As soon as we mention the word “Ryanair” at Travel-Dealz, the comment section heats up. How dare you support such an airline that squeezes its employees like lemons? “Not even for free” others write and point out that the airline should be boycotted.
We are not Ryanair fans either, be it because of the working conditions mentioned, because the hand luggage costs more than the flight, or because of various other ways of fooling the customers. But sometimes there is no way around the Irish airline. I have therefore tried to approach my flights with Ryanair as unprejudiced as possible. You can read how it went here.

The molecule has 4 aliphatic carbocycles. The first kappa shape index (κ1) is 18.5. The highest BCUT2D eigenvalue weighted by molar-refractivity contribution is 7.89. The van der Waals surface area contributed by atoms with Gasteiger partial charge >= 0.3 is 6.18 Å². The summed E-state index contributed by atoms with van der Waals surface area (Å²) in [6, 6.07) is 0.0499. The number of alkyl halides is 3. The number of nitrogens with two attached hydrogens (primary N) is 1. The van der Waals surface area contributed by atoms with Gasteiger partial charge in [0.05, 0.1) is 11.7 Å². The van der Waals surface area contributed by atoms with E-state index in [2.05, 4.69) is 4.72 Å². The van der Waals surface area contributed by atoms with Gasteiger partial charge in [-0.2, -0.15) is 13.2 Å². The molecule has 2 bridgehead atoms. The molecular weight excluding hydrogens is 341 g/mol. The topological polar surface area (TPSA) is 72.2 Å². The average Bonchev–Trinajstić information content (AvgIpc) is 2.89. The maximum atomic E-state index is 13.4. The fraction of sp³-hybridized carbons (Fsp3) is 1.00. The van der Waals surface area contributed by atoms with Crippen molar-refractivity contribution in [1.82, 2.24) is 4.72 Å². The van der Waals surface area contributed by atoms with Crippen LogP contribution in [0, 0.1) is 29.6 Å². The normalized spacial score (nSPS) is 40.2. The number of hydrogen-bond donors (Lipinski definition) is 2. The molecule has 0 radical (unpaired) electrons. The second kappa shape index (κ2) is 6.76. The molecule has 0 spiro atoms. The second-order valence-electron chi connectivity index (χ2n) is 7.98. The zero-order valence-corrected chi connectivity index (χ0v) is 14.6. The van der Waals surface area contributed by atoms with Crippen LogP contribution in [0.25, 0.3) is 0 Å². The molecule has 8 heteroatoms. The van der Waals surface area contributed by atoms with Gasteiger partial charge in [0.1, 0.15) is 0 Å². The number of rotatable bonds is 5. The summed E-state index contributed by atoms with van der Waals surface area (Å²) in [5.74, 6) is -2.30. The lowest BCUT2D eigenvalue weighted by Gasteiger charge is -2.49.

The review refers to a flight from Hamburg to Dublin in January:
- Flight: FR 8512 5 Hamburg
- Seat: 17A (Exit Row)
- Plane: Boeing 737-800 EI-DHB (delivered February 2005)
- Scheduled time of departure: 10:45
- Scheduled time of arrival: 11:50
- Flight time: 2 h 5 min
- Month: January 2022
For a cheap ticket from Cork, I had to get there somehow. Direct connections were scarce, so I decided on a flight to Dublin, followed by a train ride. The only suitable connection was with Ryanair, so I didn’t have to think long.
The flight was also unbeatably cheap. I tracked the prices via Google Flights for a couple of weeks and finally booked (2 weeks before departure) when the cheapest value ticket only cost €8.